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An older woman chatting to a nurse in her home.

We want to see a world where everyone in later life can access high quality health and care.

Please note - the information below relates to our Annual Report 2014/15 and we're currently in the process of updating it to reflect our work and achievements from 2015/16.

For up to date information, download Age UK’s Report of Trustees and Annual Accounts for 2015/16.

Annual Review: #ProudtoBeAgeUK 2015/16 (PDF 1 MB)

Report of Trustees and Annual Accounts 2015/16 (PDF 1 MB)

The challenge

Older people should expect high quality, joined up health and care services, personalised to their needs. We need services which look after the person rather than just treating a set of symptoms.

Poor quality care is never acceptable but it is often only when it amounts to abuse and neglect that it becomes a matter of public concern. Only 36% of the public are confident that older people are treated with dignity when receiving social care. While the number of people needing care is growing, funding continues to fall.

Are you a carer? Read our information and advice

Caring for someone with dementia

Paying for care and support at home

What we do

We call for improvements to the law, campaign for high quality care so people are treated with the dignity and respect they deserve. We work to join up health and social care services so that older people are enabled and supported to stay independent and well for as long as possible.

As part of a new approach we're testing, we put older people's goals at the centre of the health and care services they received, reducing preventable hospital admissions by 49%Our work today

Campaigning for better care

In January 2014 we published our social care score card. It showed that, despite rising demand, the amount spent on social care services for older people had fallen nationally by £1.1 billion (14.4%) since 2010/11. Preventative services such as meals on wheels and day care had been especially hard hit.

In February 2015 we published ‘A great place to grow older’, our challenge to the next Government to improve the lives of older people during the course of the next Parliament.

In the report we set out the policies we would like to see in place by 2020. We said that every older person with a social care need should receive a social care service, and called for a high quality, fully joined up, personalised health and care service for older people living with frailty in care homes. We also highlighted priority reforms, including the reversal of social care cuts and the need to fully fund the Care Act 2014.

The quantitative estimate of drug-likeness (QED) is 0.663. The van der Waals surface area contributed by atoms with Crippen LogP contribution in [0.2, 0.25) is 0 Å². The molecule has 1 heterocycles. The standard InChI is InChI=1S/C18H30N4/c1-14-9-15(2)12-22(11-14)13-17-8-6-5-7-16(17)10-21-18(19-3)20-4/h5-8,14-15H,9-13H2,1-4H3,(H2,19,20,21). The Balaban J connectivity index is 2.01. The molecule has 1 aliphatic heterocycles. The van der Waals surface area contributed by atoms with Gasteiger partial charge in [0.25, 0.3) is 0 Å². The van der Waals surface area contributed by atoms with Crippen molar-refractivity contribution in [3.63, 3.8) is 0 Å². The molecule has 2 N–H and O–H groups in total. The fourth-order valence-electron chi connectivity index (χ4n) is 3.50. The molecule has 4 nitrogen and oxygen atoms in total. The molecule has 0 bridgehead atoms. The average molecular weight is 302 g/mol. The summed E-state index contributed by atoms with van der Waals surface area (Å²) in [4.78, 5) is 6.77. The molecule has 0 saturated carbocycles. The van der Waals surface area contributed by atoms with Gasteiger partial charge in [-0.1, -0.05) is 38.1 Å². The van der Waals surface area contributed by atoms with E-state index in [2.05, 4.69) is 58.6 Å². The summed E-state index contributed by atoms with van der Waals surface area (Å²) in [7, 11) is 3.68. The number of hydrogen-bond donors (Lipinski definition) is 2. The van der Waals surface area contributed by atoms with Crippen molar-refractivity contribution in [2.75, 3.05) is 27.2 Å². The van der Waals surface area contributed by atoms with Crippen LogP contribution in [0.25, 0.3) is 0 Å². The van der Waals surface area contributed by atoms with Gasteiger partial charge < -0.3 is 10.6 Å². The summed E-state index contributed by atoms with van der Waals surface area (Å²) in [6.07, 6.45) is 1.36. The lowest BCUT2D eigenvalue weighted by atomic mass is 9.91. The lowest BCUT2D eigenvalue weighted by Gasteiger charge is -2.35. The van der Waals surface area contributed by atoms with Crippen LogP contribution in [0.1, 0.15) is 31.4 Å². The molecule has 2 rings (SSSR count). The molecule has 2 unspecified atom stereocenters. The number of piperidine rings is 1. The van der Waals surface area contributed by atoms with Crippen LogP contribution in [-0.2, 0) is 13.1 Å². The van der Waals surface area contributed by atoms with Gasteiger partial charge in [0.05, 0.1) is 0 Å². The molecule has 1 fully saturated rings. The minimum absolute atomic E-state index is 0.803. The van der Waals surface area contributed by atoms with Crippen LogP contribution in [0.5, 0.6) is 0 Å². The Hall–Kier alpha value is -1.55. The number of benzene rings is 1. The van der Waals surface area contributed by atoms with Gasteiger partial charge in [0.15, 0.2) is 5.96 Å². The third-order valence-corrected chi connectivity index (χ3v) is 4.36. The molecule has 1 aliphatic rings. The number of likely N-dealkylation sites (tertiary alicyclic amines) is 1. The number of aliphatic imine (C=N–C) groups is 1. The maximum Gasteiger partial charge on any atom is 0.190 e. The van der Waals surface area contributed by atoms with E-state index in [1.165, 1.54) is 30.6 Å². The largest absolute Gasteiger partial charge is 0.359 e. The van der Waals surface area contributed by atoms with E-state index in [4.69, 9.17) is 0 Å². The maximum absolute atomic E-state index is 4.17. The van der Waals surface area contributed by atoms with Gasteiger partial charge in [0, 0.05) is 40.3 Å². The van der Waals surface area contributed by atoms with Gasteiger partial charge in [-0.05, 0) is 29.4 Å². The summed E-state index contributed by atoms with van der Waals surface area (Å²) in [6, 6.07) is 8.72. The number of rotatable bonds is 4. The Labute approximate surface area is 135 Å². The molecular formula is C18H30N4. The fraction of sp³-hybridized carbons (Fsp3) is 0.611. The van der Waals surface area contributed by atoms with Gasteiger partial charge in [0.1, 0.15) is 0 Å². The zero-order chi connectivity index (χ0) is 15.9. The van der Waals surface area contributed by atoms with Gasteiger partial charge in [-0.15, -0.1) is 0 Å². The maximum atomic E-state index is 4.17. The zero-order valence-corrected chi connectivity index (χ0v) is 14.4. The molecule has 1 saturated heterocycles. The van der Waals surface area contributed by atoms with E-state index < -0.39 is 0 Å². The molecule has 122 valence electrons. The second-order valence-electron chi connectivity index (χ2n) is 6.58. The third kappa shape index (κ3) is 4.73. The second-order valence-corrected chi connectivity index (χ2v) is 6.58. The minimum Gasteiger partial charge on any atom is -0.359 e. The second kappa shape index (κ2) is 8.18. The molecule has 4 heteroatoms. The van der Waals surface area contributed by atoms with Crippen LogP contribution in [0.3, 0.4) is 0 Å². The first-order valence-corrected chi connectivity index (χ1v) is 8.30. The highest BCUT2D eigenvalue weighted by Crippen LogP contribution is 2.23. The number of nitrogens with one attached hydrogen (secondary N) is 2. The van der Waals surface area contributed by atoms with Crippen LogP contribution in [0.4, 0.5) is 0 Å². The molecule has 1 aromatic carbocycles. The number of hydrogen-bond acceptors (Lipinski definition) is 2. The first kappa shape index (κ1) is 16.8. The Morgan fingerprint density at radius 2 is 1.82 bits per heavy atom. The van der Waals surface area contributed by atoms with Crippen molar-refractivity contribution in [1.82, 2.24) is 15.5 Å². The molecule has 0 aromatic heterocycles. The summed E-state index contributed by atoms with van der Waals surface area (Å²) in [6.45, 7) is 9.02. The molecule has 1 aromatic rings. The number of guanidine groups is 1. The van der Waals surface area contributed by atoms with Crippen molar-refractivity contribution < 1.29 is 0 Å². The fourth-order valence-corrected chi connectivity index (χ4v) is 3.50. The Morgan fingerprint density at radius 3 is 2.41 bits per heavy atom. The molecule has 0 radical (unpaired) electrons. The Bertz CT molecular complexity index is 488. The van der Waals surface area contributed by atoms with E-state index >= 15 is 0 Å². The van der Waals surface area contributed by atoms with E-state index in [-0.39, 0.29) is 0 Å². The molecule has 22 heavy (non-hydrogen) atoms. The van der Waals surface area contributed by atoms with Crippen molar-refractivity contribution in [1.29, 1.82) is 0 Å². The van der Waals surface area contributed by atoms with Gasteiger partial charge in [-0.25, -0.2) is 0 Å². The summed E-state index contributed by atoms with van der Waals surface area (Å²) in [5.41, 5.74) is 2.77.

Tackling malnutrition in hospital

Age UK is a member of the Malnutrition Task Force, an independent group of experts across health, social care and local government, that was set up to tackle preventable malnutrition amongst older people.

This year the Task Force successfully completed its ‘Malnutrition Prevention Pilot’, a programme that worked across the health and social care sector, together with community organisations, to reduce malnutrition amongst older people in care and hospital settings in five areas of the country – Lambeth and Southwark, Kent, Dorset, Gateshead and Salford. The findings from the pilot will be used to encourage new areas to tackle the issue and to inform how they do so.

Your rights in hospital

How to get care after leaving hospital

Driving innovation in care services

Since 2012, Age UK has been developing an innovative integrated care model to provide a combination of medical and non-medical support to older people living with multiple long-term conditions, particularly those at risk of unplanned hospital admissions.

The model integrates health, social care and voluntary sector services, including those provided by local Age UKs. An Age UK Personal Independence Co-ordinator works alongside an older person to draw out their most important personal goals – such as being able to walk their dog or meet up with friends – and helps co-ordinate the services they need to achieve those goals. Each older person is also matched with a volunteer and is supported to manage their own care and wellbeing. The volunteer provides intensive support for about 12 weeks, after which the local Age UK can continue to offer assistance if needed.

We first piloted the model with Age UK Cornwall and the Isles of Scilly in Newquay with 100 older people. In 2014/15 we expanded this pilot to include the Penwith area and support 1,000 older people. We have also launched the model in other areas.

Our plans for 2015/16

  • We will roll-out our Integrated Care Programme into five new areas and use the findings of the Nuffield Trust’s evaluation to further develop the model.
  • We will influence the Government ahead of the Comprehensive Spending Review.
  • We will work with our partner charities in the Department of Health’s Strategic Partnership to develop a sustainable service model to ease winter pressures in hospitals.
  • We will test digital solutions to improve the reach, accessibility and effectiveness of new and existing service models.
  • We will support governments and other agencies in 19 countries to improve access to health services for 3 million older people.

Our integrated care pilot has supported 1,000 older people to take control of their health.

How we're improving healthcare

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Further information

For more information: Call Age UK Advice: 0800 169 2081

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